Dark Side of the Moon

In 1965, a British guitarist named Syd Barrett formed a little band that eventually came to be called Pink Floyd. Barrett, who would become a poster child for the bad effects of LSD, eventually lost touch with reality itself and was dismissed from the group.

The remaining members used ponderous walls of sound and massive amounts of production to produce albums that nearly collapsed under the weight of their own self-importance. But the albums were great despite themselves. Animals, Wish You Were Here, The Wall, and The Final Cut are all four- or five-star Rolling Stone rated, the only critical ratings I pay any attention to.

But it was their 1973 release of their magnum opus that put Pink Floyd on the map as THE progressive rock group.

Dark Side of the Moon, commonly referred to as DSOTM, was an amazing release that set a new standard for what would afterward define a concept album.

Where do you begin in writing about such an amazing piece of work?

First of all, it was produced by the band itself, all four members being credited. Quite an accomplishment it was to produce an album that is among the most perfectly produced ever. Alan Parsons oversaw the engineering.

The album also payed tribute to Syd Barrett, as Brain Damage described his psychosis. Shine On You Crazy Diamond, from Wish You Were Here, likewise payed homage to the group’s founder.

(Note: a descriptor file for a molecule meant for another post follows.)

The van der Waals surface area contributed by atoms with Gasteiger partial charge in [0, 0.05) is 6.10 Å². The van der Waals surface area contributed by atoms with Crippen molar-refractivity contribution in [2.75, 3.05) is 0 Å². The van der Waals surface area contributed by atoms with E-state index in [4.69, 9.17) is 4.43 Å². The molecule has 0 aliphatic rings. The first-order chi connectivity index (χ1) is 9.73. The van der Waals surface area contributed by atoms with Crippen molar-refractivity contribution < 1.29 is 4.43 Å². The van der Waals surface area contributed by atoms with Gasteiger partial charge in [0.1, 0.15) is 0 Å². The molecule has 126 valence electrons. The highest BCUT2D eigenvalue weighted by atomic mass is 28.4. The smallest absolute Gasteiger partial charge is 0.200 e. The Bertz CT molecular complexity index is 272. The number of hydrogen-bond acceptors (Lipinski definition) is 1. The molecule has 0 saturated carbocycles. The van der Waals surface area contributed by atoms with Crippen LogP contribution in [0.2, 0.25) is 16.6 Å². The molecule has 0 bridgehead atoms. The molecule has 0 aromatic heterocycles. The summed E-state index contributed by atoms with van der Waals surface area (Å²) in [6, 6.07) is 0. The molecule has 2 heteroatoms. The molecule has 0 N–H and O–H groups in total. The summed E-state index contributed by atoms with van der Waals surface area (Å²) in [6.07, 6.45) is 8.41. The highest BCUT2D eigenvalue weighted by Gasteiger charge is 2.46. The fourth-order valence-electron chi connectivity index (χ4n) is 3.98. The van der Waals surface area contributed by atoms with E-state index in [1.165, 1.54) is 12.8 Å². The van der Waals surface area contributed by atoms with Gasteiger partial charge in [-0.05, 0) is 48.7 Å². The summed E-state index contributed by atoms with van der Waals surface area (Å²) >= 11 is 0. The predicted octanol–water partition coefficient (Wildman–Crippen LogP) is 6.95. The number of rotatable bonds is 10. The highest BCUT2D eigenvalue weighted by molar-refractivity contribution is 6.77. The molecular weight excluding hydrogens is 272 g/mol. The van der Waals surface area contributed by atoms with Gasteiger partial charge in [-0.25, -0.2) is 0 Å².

The songs segued seamlessly throughout each side. Voices were interspliced among the music that were provided by roadies, road managers, a member of Paul McCartney’s band, and an Irish doorman, among others.

And the songs! Pink Floyd hit a creative peak here, although they had more great albums to come. But the soaring vocals of The Great Gig in the Sky still raise goosebumps on me after at least a thousand listenings. Time is one of those songs that must be played loudly, or not at all. Us and Them is a dreamy voyage punctuated by two sax solos that soar.

And, for better or worse, Money introduced a barnyard term to mainstream radio.

The album spent 741 consecutive weeks in Billboards Top 100. That’s 14 years. That record will likely never be broken.

And, shades of Paul McCartney’s death rumors, it even spawned a “connection” to The Wizard of Oz. It seems that if you begin playing the album after the MGM Lion’s third roar, the music meshes perfectly with the action of the film. The group denied any involvement in this coincidence.

DSOTM is one of those rare albums that sounds better with each playing. And if you remember JFK, you can remember when it began its 14-year ride on the charts.

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